Throughout MSF’s response to the current crisis, teams have had to adapt or close several projects at different times because security worsened and risks increased, health structures were damaged, or staff no longer felt safe working in certain locations. Projects in Hawijah and Tikrit were abruptly shut down due to the deteriorating security situation. In June, the day after MSF completed its primary health care unit in Tikrit, the city was overrun by rebel forces and MSF’s clinic was destroyed by an explosion. MSF medical staff had to be evacuated.
A few weeks later, MSF offices in the hospital compound of Hawijah, where MSF had been working since 2010, were severely damaged during fighting, prompting the closure of the project.
Medical staff fled Sinjar Hospital in August when IS militants seized the town; some staff later joined our teams in Dohuk and are still working to provide medical services to their communities. In October, MSF withdrew from Heet Hospital after IS took control of the city, forcing thousands from Al-Anbar who had already fled their homes once to take flight again.
NFI Distributions for Vulnerable Populations
In addition to health services, MSF teams also distributed medicines, non-food items, blankets, and construction kits to the most vulnerable and difficult-to-reach populations across Kurdistan and in Ninawa, Al-Anbar, Salah ad Din, Diyala, Kirkuk, Baghdad, Kerbala, Najaf, Babil, Wassit, and Al Qadiyiah governorates. In total, MSF teams distributed 37,183 relief items and 46,772 blankets in 2014.
Health Care in Syrian Refugee Camps
In August 2014, MSF opened a maternity unit in Domeez, the largest Syrian refugee camp in Iraq. As the population swelled to 60,000 and more and more pregnant women needed proper assistance, MSF augmented its primary health care center to include a delivery room for safe delivery and gynecological services.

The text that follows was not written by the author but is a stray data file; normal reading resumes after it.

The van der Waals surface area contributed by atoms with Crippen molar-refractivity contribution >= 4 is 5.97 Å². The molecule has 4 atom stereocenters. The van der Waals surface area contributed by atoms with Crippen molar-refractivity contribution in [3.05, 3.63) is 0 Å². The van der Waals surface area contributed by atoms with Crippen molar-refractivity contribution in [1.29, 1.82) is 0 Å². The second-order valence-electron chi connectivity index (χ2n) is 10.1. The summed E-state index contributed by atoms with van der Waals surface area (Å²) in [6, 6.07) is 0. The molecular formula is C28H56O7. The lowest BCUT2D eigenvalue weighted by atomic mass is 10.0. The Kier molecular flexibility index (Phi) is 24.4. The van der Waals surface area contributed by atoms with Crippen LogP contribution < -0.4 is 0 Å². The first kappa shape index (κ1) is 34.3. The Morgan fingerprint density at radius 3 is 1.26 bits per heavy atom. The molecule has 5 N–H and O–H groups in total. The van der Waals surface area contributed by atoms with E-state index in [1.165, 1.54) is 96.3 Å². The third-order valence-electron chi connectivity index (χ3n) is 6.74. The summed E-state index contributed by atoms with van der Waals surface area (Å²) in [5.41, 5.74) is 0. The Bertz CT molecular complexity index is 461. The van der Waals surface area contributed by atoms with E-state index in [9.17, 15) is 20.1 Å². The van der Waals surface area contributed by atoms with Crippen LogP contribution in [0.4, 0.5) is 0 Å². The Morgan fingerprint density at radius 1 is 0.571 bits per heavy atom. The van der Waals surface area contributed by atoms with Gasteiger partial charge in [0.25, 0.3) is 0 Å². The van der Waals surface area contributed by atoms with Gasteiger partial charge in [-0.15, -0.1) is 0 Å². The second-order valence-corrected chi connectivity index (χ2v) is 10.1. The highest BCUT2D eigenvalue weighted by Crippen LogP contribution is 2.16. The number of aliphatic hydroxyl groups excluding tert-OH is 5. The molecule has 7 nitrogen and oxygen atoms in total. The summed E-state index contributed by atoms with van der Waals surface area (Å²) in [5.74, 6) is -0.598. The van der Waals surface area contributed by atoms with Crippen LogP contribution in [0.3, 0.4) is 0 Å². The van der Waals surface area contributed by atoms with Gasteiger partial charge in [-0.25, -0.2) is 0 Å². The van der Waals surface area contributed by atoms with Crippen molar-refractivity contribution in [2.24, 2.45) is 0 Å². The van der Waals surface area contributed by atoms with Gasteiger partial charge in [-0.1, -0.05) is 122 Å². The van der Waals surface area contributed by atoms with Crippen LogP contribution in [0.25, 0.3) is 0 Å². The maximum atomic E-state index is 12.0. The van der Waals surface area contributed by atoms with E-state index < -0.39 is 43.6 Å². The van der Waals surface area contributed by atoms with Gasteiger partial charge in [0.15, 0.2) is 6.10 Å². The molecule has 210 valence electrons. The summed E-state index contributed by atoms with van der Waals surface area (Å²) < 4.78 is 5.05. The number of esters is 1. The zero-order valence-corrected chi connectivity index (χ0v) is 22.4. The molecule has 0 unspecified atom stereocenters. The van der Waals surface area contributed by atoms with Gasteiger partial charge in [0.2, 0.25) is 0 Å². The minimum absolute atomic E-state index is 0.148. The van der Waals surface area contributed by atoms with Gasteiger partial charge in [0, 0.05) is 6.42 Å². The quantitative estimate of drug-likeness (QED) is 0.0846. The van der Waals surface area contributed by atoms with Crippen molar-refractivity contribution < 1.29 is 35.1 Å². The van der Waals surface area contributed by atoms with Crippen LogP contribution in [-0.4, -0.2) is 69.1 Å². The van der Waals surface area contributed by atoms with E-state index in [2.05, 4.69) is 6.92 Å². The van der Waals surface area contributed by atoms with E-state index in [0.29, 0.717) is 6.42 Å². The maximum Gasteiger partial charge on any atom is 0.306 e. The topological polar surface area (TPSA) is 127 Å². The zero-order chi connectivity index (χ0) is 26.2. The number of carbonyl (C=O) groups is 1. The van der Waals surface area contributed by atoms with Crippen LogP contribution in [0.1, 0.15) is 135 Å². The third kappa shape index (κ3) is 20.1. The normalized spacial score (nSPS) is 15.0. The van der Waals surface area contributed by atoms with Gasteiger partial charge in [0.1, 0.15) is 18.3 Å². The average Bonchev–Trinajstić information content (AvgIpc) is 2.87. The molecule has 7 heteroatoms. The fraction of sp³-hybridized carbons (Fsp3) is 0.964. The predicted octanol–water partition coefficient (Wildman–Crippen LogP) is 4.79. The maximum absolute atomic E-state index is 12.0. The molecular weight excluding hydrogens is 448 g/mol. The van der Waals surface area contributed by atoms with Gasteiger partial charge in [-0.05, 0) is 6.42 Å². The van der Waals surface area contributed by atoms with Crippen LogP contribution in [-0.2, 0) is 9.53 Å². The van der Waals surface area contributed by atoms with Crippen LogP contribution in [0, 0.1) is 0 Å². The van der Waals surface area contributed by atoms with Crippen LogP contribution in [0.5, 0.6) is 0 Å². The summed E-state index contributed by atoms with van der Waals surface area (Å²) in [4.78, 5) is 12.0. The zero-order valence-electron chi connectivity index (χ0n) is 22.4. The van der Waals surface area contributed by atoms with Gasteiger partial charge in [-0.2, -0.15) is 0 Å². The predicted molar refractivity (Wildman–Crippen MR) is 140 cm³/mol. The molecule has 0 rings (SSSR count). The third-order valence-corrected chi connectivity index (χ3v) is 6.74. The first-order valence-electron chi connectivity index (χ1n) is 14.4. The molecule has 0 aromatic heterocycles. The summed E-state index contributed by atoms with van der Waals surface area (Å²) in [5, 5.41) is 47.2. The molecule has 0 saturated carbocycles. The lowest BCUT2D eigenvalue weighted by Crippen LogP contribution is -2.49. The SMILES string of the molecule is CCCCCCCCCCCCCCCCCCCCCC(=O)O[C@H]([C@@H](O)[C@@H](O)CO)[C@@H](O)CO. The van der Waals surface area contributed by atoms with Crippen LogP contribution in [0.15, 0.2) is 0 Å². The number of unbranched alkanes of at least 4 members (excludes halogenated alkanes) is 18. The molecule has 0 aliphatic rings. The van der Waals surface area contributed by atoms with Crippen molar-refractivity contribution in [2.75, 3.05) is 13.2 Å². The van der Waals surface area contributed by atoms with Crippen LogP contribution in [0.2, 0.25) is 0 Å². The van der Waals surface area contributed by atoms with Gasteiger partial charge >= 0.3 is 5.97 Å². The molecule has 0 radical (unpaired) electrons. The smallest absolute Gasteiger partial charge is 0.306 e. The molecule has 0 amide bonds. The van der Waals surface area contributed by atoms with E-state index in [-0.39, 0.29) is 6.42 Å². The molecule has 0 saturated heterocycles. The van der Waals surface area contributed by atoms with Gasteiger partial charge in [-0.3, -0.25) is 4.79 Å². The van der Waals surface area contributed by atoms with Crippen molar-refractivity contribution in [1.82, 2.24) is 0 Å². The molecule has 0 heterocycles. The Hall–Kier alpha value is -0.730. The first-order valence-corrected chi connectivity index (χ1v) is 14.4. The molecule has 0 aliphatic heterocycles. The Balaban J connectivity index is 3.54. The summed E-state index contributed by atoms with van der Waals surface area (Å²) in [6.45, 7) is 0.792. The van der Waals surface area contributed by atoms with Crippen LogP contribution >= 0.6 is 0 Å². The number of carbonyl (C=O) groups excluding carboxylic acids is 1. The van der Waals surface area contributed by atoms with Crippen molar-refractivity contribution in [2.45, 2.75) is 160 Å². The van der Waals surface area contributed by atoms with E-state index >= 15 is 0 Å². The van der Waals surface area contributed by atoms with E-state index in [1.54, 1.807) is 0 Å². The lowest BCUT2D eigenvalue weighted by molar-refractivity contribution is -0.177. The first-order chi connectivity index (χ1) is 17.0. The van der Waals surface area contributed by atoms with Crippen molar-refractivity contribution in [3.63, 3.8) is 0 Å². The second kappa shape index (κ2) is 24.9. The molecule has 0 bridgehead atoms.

Teams had also been providing general health services and mental health care in the Kawargosk and Darashakran refugee camps, until handing over activities (aside from mental health care) at the end of 2014.
Secondary Health Care
MSF has had a network of doctors across Iraq since 2007 and currently works with eight doctors to refer patients in need of specialized reconstructive surgery to MSF’s hospital in Amman, which offers orthopedic, maxillofacial, and plastic surgery, along with physiotherapy and psychosocial support.
MSF had also provided assistance to Al-Zaharaa Hospital in Najaf since 2010, helping to improve the quality of the neonatal and obstetric care, until it ceased working there in October 2014.
This is an excerpt from MSF's 2015 International Activity Report:
The conflict in Iraq continues to cause massive displacement and hardship, yet funding shortfalls resulted in a reduced international response, which was largely concentrated in the more secure areas of Iraqi Kurdistan.
Over 3.2 million Iraqis are now displaced within the country, putting an immense strain on host communities. In 2015, MSF expanded its activities to provide basic healthcare and relief to displaced families, returnees, impoverished host communities and Syrian refugees in locations across 11 governorates: Dohuk, Erbil, Sulaymaniyah, Ninewa, Kirkuk, Salaheddin, Diyala, Baghdad, Najaf, Karbala and Babil.
Throughout these governorates, MSF deployed mobile clinics to deliver medical care to those unable to reach health facilities due to movement restrictions and security risks. The teams visited a number of locations regularly, basing themselves in clinics, tents and even buses. In highly militarized areas, doctors provided referral documents to ensure safe passage for patients requiring treatment at secondary care facilities. MSF teams also monitored possible disease outbreaks.
Most of the health problems seen by MSF staff were related to people’s poor living conditions, and included respiratory and urinary tract infections, gastrointestinal problems, arthritis and skin diseases. MSF also focused on chronic diseases, particularly hypertension and diabetes, and mother and child health. Female medical staff were present to encourage women to attend clinics.
Mental Health Activities
MSF efforts this year were also directed at increasing psychological first aid for the growing number of people who have been traumatized by the recurrent violence and their precarious living conditions. In Karbala, Najaf and Babil governorates, MSF continued its regular mental health programs assisting internally displaced people. Over 1,500 individual counselling sessions were completed and 9,220 people participated in group psychosocial education The team trained health ministry staff, as well as teachers working with children, in mental healthcare. In Erbil governorate, a team of MSF psychologists and psychiatrists provided support to Syrian refugees in Kawargosk, Gawilan and Darashakran camps.